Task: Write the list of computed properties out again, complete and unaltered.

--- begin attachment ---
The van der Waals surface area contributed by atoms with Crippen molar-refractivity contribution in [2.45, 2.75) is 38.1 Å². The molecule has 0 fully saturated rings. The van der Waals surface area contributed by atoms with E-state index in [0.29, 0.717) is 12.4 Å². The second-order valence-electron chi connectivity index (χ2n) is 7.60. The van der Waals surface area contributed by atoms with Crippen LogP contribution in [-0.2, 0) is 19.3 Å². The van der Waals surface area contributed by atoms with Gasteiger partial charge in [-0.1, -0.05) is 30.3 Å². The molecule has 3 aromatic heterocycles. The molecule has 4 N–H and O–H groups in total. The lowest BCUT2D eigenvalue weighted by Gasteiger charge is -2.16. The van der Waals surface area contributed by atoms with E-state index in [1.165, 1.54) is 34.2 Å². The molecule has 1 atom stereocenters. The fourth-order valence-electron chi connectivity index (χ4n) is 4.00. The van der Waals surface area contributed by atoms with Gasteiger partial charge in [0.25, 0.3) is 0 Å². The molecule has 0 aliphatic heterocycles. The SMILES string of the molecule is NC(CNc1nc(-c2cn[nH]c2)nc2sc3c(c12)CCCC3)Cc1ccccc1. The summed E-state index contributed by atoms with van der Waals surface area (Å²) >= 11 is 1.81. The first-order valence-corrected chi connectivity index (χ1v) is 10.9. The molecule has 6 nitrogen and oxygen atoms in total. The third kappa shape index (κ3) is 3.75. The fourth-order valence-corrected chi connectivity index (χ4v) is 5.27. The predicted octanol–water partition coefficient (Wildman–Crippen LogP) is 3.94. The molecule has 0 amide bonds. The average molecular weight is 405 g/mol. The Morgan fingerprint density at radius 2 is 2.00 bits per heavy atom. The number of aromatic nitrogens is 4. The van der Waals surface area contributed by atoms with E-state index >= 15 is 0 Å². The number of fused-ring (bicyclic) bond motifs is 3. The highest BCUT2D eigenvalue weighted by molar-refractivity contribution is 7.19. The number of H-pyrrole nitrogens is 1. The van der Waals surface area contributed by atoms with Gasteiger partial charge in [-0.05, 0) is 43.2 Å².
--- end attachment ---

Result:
The van der Waals surface area contributed by atoms with Crippen molar-refractivity contribution in [2.45, 2.75) is 38.1 Å². The molecule has 0 fully saturated rings. The van der Waals surface area contributed by atoms with E-state index in [0.29, 0.717) is 12.4 Å². The second-order valence-electron chi connectivity index (χ2n) is 7.60. The van der Waals surface area contributed by atoms with Crippen LogP contribution in [-0.2, 0) is 19.3 Å². The van der Waals surface area contributed by atoms with Gasteiger partial charge in [-0.1, -0.05) is 30.3 Å². The molecule has 3 aromatic heterocycles. The molecule has 4 N–H and O–H groups in total. The lowest BCUT2D eigenvalue weighted by Gasteiger charge is -2.16. The van der Waals surface area contributed by atoms with E-state index in [1.165, 1.54) is 34.2 Å². The molecule has 1 atom stereocenters. The fourth-order valence-electron chi connectivity index (χ4n) is 4.00. The van der Waals surface area contributed by atoms with Gasteiger partial charge in [0.25, 0.3) is 0 Å². The molecule has 0 aliphatic heterocycles. The SMILES string of the molecule is NC(CNc1nc(-c2cn[nH]c2)nc2sc3c(c12)CCCC3)Cc1ccccc1. The summed E-state index contributed by atoms with van der Waals surface area (Å²) >= 11 is 1.81. The first-order valence-corrected chi connectivity index (χ1v) is 10.9. The molecule has 6 nitrogen and oxygen atoms in total. The third kappa shape index (κ3) is 3.75. The fourth-order valence-corrected chi connectivity index (χ4v) is 5.27. The predicted octanol–water partition coefficient (Wildman–Crippen LogP) is 3.94. The molecule has 0 amide bonds. The average molecular weight is 405 g/mol. The Morgan fingerprint density at radius 2 is 2.00 bits per heavy atom. The number of aromatic nitrogens is 4. The van der Waals surface area contributed by atoms with E-state index >= 15 is 0 Å². The number of fused-ring (bicyclic) bond motifs is 3. The highest BCUT2D eigenvalue weighted by molar-refractivity contribution is 7.19. The number of H-pyrrole nitrogens is 1. The van der Waals surface area contributed by atoms with Gasteiger partial charge in [-0.05, 0) is 43.2 Å².